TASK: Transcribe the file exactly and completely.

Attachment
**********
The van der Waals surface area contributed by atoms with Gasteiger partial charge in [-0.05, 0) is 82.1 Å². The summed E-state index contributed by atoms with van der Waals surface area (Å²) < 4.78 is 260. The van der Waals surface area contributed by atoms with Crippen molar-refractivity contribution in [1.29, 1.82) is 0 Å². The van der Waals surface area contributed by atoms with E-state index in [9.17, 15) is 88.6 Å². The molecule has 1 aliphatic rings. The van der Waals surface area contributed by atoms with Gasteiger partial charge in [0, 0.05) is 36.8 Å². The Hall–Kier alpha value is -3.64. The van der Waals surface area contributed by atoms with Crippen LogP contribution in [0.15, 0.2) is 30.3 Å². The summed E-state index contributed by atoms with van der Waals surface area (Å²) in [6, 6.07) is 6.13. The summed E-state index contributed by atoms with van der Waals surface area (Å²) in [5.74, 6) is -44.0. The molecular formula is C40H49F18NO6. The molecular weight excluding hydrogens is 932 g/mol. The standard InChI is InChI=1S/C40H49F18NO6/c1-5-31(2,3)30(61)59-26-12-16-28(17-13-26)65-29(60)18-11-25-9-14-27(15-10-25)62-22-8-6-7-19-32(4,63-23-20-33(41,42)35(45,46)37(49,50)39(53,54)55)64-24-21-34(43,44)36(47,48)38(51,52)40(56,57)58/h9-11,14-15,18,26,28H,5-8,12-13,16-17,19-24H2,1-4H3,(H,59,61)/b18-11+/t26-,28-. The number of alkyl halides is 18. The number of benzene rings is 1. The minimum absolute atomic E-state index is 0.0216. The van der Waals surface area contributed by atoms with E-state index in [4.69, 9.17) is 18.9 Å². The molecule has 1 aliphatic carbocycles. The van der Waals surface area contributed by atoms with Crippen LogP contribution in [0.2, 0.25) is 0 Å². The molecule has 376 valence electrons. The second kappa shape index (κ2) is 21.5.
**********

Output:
The van der Waals surface area contributed by atoms with Gasteiger partial charge in [-0.05, 0) is 82.1 Å². The summed E-state index contributed by atoms with van der Waals surface area (Å²) < 4.78 is 260. The van der Waals surface area contributed by atoms with Crippen molar-refractivity contribution in [1.29, 1.82) is 0 Å². The van der Waals surface area contributed by atoms with E-state index in [9.17, 15) is 88.6 Å². The molecule has 1 aliphatic rings. The van der Waals surface area contributed by atoms with Gasteiger partial charge in [0, 0.05) is 36.8 Å². The Hall–Kier alpha value is -3.64. The van der Waals surface area contributed by atoms with Crippen LogP contribution in [0.15, 0.2) is 30.3 Å². The summed E-state index contributed by atoms with van der Waals surface area (Å²) in [6, 6.07) is 6.13. The summed E-state index contributed by atoms with van der Waals surface area (Å²) in [5.74, 6) is -44.0. The molecular formula is C40H49F18NO6. The molecular weight excluding hydrogens is 932 g/mol. The standard InChI is InChI=1S/C40H49F18NO6/c1-5-31(2,3)30(61)59-26-12-16-28(17-13-26)65-29(60)18-11-25-9-14-27(15-10-25)62-22-8-6-7-19-32(4,63-23-20-33(41,42)35(45,46)37(49,50)39(53,54)55)64-24-21-34(43,44)36(47,48)38(51,52)40(56,57)58/h9-11,14-15,18,26,28H,5-8,12-13,16-17,19-24H2,1-4H3,(H,59,61)/b18-11+/t26-,28-. The number of alkyl halides is 18. The number of benzene rings is 1. The minimum absolute atomic E-state index is 0.0216. The van der Waals surface area contributed by atoms with E-state index in [4.69, 9.17) is 18.9 Å². The molecule has 1 aliphatic carbocycles. The van der Waals surface area contributed by atoms with Crippen LogP contribution in [0.2, 0.25) is 0 Å². The molecule has 376 valence electrons. The second kappa shape index (κ2) is 21.5.